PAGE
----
Spectral purity expresses the degree of monochromaticity of a radiation, and has been early identified as one of the main remarkable characteristics of lasers even before the experimental demonstration of the first laser source. However, since no generic standard definition is available, complementary aspects have to be considered in order to assess spectral purity of a laser, mostly depending on the approach and on the application aimed with a laser set-up.
Linewidth is probably the most usual way of quantifying purity. It is commonly defined as the full width at half maximum (FWHM) of the laser line (Figure 1). This definition is both intuitive and a heritage of the pioneering paper of Schawlow and Townes, which give the finite limit of a laser linewidth due to quantum noise. Comparison of an actual laser linewidth with this theoretical limit is an interesting metric, but is essentially relevant for ultra-stable single mode continuous wave (CW) lasers. In most cases technical noises and drifts will significantly damp the linewidth to (much) higher values than the Schawlow Townes limit from the kHz to the MHz range for stabilized CW lasers like laser diodes, and from typically 1 MHz to 1 GHz for single frequency pulsed lasers depending on the pulse duration, and potential spectral broadening effects like frequency chirps.
Figure 1: Definition of linewidth as the full width at half maximum (FWHM) in the case of a single frequency laser (only one cavity mode exists). Two generic line shapes are represented, with the same linewidth and same total integrated power in the limit of the spectral window represented. For an equivalent total power, the Gaussian line shape “looks” broader in the vicinity of the half maximum but narrower in the wings than the Lorentzian line shape.
However, in the general cases the linewidth is not sufficient and has to be complemented with additional information on the actual energy distribution over the whole spectrum, even for single-frequency lasers. For example in high resolution spectroscopy deconvolution of the laser line shape enables to reach higher spectroscopic retrieval resolution. Moreover, the terminology linewidth is still often (loosely) used to describe multi-mode lasers. When a linewidth figure is given for a multi-mode laser, it would generally account for the envelope of the multi-mode spectrum, as it could be measured with an optical spectrum analyzer with a resolution lower than the free spectral range of the laser modes (Figure 2).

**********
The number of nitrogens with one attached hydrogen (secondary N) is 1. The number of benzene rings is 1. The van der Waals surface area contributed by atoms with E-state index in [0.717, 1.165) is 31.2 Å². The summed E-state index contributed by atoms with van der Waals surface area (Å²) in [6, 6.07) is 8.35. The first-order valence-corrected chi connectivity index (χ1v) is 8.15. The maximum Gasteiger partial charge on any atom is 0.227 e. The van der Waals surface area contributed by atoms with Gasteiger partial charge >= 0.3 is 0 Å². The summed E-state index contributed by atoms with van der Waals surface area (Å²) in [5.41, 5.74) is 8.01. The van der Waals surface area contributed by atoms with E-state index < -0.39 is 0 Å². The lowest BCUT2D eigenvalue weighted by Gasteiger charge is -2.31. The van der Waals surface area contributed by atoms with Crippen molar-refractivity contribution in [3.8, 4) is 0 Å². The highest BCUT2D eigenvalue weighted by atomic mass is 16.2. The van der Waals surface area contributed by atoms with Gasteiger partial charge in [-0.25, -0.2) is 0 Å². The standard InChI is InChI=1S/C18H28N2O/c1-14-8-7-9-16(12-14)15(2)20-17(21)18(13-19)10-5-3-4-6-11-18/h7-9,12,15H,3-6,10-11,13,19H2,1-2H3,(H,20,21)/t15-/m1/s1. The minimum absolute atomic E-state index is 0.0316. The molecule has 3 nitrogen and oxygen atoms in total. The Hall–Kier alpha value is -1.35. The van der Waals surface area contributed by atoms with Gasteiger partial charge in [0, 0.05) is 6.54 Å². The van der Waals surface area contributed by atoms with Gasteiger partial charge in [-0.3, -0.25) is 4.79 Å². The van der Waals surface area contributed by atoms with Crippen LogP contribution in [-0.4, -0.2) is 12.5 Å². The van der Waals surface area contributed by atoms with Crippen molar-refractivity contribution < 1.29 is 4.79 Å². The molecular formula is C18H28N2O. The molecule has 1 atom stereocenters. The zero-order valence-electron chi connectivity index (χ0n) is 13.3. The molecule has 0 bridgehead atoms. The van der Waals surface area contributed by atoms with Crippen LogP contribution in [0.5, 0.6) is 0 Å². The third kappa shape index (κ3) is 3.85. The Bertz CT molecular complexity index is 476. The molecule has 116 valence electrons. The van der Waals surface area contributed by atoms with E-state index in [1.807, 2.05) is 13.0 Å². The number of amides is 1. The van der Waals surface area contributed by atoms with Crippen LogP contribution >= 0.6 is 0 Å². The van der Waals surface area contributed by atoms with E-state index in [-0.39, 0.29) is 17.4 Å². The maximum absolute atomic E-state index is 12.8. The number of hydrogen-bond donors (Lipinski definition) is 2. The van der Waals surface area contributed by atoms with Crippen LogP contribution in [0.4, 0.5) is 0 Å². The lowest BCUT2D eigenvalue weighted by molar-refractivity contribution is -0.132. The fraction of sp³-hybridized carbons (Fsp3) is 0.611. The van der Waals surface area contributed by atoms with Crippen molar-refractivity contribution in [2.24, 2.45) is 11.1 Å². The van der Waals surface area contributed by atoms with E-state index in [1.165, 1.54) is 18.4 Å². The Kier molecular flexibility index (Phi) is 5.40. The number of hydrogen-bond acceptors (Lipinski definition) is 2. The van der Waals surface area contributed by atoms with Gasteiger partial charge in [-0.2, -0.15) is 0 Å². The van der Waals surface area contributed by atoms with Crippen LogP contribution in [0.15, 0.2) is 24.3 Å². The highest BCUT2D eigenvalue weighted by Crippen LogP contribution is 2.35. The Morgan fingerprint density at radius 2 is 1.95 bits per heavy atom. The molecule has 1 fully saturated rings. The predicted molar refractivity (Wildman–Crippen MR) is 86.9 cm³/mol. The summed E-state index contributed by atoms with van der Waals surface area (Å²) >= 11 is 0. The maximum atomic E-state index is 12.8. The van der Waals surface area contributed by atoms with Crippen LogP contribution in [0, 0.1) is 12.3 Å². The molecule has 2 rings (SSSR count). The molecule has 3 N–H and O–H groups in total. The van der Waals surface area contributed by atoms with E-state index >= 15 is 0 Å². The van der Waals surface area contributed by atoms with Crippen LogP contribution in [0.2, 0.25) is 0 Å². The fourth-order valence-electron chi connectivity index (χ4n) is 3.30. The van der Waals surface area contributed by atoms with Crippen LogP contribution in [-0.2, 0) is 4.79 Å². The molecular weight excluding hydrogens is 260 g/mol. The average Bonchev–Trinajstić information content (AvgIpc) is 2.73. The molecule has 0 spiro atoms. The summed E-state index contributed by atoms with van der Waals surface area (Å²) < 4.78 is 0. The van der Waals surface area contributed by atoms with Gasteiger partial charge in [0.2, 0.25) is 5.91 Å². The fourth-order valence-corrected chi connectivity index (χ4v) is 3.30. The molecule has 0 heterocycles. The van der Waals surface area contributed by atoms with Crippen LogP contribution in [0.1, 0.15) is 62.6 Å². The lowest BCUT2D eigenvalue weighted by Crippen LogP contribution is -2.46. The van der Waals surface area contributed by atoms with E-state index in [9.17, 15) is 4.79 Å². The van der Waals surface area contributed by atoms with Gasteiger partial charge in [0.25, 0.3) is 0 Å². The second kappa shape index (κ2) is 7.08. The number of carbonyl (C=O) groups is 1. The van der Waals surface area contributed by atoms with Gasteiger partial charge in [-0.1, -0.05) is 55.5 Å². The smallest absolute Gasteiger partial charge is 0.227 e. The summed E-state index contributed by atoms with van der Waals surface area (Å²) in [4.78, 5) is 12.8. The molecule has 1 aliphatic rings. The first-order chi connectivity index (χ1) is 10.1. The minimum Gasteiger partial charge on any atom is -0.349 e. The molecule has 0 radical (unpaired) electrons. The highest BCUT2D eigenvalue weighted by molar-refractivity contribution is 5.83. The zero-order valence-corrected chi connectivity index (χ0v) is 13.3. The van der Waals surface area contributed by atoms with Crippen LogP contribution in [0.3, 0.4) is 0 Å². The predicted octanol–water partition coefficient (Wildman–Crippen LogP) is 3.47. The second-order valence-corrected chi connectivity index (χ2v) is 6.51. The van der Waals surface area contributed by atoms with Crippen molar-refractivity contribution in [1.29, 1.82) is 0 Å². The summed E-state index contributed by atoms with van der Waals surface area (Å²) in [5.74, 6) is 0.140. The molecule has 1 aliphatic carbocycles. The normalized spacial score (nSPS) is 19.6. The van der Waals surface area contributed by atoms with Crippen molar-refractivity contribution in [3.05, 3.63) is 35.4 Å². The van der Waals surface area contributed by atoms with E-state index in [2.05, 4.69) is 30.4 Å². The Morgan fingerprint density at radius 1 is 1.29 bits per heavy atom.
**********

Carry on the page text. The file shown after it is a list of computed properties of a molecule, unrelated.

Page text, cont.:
Figure 2: Schematic representation of a multi-mode laser spectrum. Each independent mode has its own linewidth (as defined in Figure 1 for a single mode laser). The whole modal structure could be defined as the linewidth, line shape, and relative power of each mode taken separately, which would draw a detailed but not straightforward metric. For the sake of simplicity only an equivalent linewidth, corresponding to the full width at half maximum of the envelope, is most frequently considered.
To characterize spectral purity while taking into account the multi-mode structure of a laser, the first approach is to characterize the side mode suppression ratio (SMSR), defined as the power ratio of the main lasing longitudinal mode to the next strongest mode (Figure 3). For laser systems with optimized selective cavity losses such as low power laser diodes, the SMSR reaches extremely high values in the 60 dB range, and has to be measured with high dynamic apparatus such as spectrometers or monochromators. The second approach is to characterize the ratio between the optical energy integrated in a fixed narrow spectral interval Dn with the total energy of the source as illustrated (Figure 3). This type of metric for spectral purity is more generic and more precise than SMSR as it quantifies a spectral density inside a narrow band Dn. It is thus very frequently used in spectrometry, since it can be adapted to the resolution and dynamic that is specifically required for the application. For example, in the frame of future spaceborne lidar missions for greenhouse gases concentration measurements (e.g. MERLIN mission for CH4), the purity of the laser source typically has to be > 99.9 % in Dn=1 GHz.
Figure 3: Definition of side mode suppression ratio (SMSR), and spectral purity as the ratio of integrated power inside a narrow band of width Dn to the total laser power.
Reference: A. L. Schawlow and C. H. Townes, “Infrared and optical masers”, Phys. Rev. 112 (6), 1940 (1958)